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Your Take: Are We In A Recession?

It used to be that the measure of a recession was two consecutive quarters of negative GDP, something that we haven’t done yet. However, with all the bad financial news (enormous national deficit next year, 1 in 171 homes being foreclosed, record unemployment, stock market woes, financial companies taking massive writedowns, domestic car manufacturers tanking, etc), it’s sure feels like a recession despite the official measures telling us otherwise.

(As an aside, the two consecutive quarters rule is really a trailing indicator. You’re in a recession when the GDP is contracting but you don’t label it a recession until after two quarters, so you live it before you label it. Makes the term kind of useless, doesn’t it?)

I’m curious to know whether you think we’re in a recession. I posed the question to Chris Farrell [3], Marketplace Money’s personal finance guru, and he said:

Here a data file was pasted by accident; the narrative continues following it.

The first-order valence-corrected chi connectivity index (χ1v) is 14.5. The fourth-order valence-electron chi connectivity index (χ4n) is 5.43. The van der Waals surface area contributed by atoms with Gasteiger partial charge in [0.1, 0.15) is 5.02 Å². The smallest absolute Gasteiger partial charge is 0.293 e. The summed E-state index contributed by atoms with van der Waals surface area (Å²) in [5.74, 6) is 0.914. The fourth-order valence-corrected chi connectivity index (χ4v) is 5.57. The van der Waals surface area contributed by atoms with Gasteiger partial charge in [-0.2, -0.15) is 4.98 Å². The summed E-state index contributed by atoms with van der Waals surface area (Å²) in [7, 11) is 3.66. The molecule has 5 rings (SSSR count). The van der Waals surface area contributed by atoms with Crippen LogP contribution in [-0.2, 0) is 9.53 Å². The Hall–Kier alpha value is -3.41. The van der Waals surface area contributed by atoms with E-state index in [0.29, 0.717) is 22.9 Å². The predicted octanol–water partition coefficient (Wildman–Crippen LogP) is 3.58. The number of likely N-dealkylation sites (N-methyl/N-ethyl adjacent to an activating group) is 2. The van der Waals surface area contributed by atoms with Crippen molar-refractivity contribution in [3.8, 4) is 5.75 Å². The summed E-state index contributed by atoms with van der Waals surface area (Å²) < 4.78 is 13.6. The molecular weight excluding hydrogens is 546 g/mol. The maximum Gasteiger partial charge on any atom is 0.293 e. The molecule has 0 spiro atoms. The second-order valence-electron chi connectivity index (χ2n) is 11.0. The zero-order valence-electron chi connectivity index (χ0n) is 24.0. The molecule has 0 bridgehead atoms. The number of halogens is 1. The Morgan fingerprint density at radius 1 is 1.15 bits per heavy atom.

I am in the camp that believes we are in a recession. Yes, government statisticians recently reported that the economy is expanding at a 1.9% average annual rate. And it takes the National Bureau of Economic Research–the official arbiter of when and if the U.S. economy is in recession–between 6 month to 18 months after a downturn begins to label it as a recession.

Still, the job market is weak, and getting worse. Layoffs are hitting more industries. Home prices keep spiraling lower, and we haven’t seen bottom yet. The credit turmoil in the financial system is spreading, most recently reaching the credit card market. Consumers are strapped for cash, with higher energy and food prices sapping budgets. Exports are one of the few bright spots in the economy.

What’s more, official history is being revised downward. It’s intriguing to note that when the government revises previously published statistics the figures are usually worse than initially reported. For example, the fourth quarter of last year was recently revised down to negative growth: -0.2% from the previous 0.6%. Mike Mandel, chief economist at Business Week, has been making a strong case over at his blog that the consumer spending figures are too high.

It feels like a recession. It looks like a recession. And eventually I think it will be labeled a recession.

(Photo: bobjagendorf [4])